A conversation with Antionette Kerr of Davidson Local

Check out the full NC Local newsletter from Jan. 26 for more news from the NC Local News Workshop, the latest updates about journalists and news organizations throughout North Carolina, job opportunities and more. Sign up to get NC Local in your inbox every Wednesday.

By Eric Frederick, NC Local Newsletter Editor

I recently got to chat with Antionette Kerr, co-founder with Kassaundra Lockhart of Davidson Local, a free, ad-supported, hyperlocal digital news site in Davidson County. 

Members of Davidson Local
Some of the Davidson Local crew, celebrating the Lexington Area Chamber of Commerce’s 2021 Emerging Entrepreneur Small Business Award. Left to right: Business reporter Vikki Broughton Hodges, reporter Brooke Maners, co-founder Antionette Kerr, editor/reporter Ken Lack, and co-founder and Managing Editor Kassaundra Lockhart.

Davidson Local is a subsidiary of Bold & Bright Media, Kerr’s multimedia publishing company. The news site was launched in 2021 in partnership with Magic Mile Media, a Kinston-based marketing firm led by BJ Murphy that had launched another hyperlocal site in 2018, Neuse News, to cover Kinston and Lenoir County. Both sites provide local news and opinion, investigations and coverage of culture, education and health news.

Kerr worked for more than a decade in the nonprofit world before leaving to pursue writing and publishing as a career. She co-wrote a guide titled Modern Media Relations for Nonprofits and worked as The North Carolina/Tennessee producer for radio with The Public News Service. She’s a board member, director and consultant for multiple nonprofit agencies and has provided training through Women AdvaNCe, The Chronicle of Philanthropy, The National Council of Nonprofits, Nonprofit Marketing Guide and The Nonprofit Academy. 

Read moreA conversation with Antionette Kerr of Davidson Local

Bridging gaps with a podcast

Check out the full NC Local newsletter from Jan. 19 for more on this story, news from the NC Local News Workshop, the latest updates about journalists and news organizations throughout North Carolina, job opportunities and more. Sign up to get NC Local in your inbox every Wednesday.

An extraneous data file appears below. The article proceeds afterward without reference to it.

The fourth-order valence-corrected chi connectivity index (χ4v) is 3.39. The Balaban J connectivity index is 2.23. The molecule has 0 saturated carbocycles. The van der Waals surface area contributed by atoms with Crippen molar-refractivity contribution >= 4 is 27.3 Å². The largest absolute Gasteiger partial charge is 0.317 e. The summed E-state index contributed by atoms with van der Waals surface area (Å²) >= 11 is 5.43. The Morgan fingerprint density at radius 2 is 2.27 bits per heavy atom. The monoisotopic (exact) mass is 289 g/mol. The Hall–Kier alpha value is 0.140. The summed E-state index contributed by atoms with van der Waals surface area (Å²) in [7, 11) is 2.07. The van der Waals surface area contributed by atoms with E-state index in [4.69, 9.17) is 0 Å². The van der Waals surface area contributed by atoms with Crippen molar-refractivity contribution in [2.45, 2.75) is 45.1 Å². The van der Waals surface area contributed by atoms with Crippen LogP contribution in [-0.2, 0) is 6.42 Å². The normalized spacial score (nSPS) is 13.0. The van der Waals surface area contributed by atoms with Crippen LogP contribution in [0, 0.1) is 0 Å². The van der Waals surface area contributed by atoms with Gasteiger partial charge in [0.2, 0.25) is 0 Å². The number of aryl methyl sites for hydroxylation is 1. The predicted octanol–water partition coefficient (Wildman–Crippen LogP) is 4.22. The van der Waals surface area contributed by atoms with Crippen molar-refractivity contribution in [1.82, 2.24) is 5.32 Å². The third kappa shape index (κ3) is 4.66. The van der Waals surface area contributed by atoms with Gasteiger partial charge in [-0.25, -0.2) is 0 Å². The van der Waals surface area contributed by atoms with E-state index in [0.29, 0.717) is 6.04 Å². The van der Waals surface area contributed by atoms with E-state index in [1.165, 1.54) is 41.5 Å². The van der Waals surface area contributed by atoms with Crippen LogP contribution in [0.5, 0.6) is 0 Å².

By Eric Frederick, NC Local Newsletter Editor

I’m an admirer of “Tested,” the news podcast produced since March 2020 by WUNC. In its timeliness, and in the way it gives stories from around the state a second life, it’s a worthy successor to “The State of Things,” the topical interview show that ended late last year after host Frank Stasio decided to hang up the mic.

Dave DeWitt
Dave DeWitt

But “Tested” is also different — and until I was chatting the other day with founding host Dave DeWitt, I didn’t truly appreciate how rare it is.

“We’re one of the few podcasts produced out of the news department on a public radio station,” said DeWitt, WUNC’s feature news editor, who came to the station 19 years ago and started on “The State of Things.”

Read moreBridging gaps with a podcast

An empowering new voice

Check out the full NC Local newsletter from Jan. 12 for more on this story, news from the NC Local News Workshop, the latest updates about journalists and news organizations throughout the Tar Heel State, job opportunities and more. Sign up to get NC Local in your inbox every Wednesday.

By Eric Frederick, NC Local Newsletter Editor

Alicia Benjamin had a vision — to give marginalized people the power to enhance their lives and change their communities, by offering them the most effective tool: information.

Alicia Benjamin
Alicia Benjamin

Her idea, which earned a place in the second annual Google News Initiative Startups Boot Camp last fall, now lives and breathes — a news outlet called The Charlotte Voice, which has launched on social media. 

Benjamin is also a mom, a freelance writer and the editor of Pride Magazine, a bimonthly business and lifestyle publication serving the Black community in Charlotte. Her new solo project is more basic, and more transformational.

Read moreAn empowering new voice

‘Take it into the town square’

Check out the full NC Local newsletter from Jan. 5 for more on this story, a tribute to Mary Alice Jervay Thatch, the latest updates about journalists and news organizations throughout the state, job opportunities and more. Sign up to get NC Local in your inbox every Wednesday.

By Eric Frederick, NC Local Newsletter Editor

A few days ago, I asked several leaders and influencers in North Carolina’s news and information community a question:

Where should we focus our energy in 2022?

Here are some of their insights:

Work together

CHRIS RUDISILL, director, Charlotte Journalism Collaborative; project manager, QnotesCarolinas:

Of course, I’d say that collaboration will continue to be key to North Carolina news in 2022, but more importantly, I think we’ll see unexpected collaborations really show what’s possible. How can local news and neighborhood associations tackle problems? How can artists help us tell stories? How can we move news from the social media framework that has disrupted trust and take it into the town square to create opportunities for community news sharing and creation? That’s what I’m excited to see more of in 2022.

Read more‘Take it into the town square’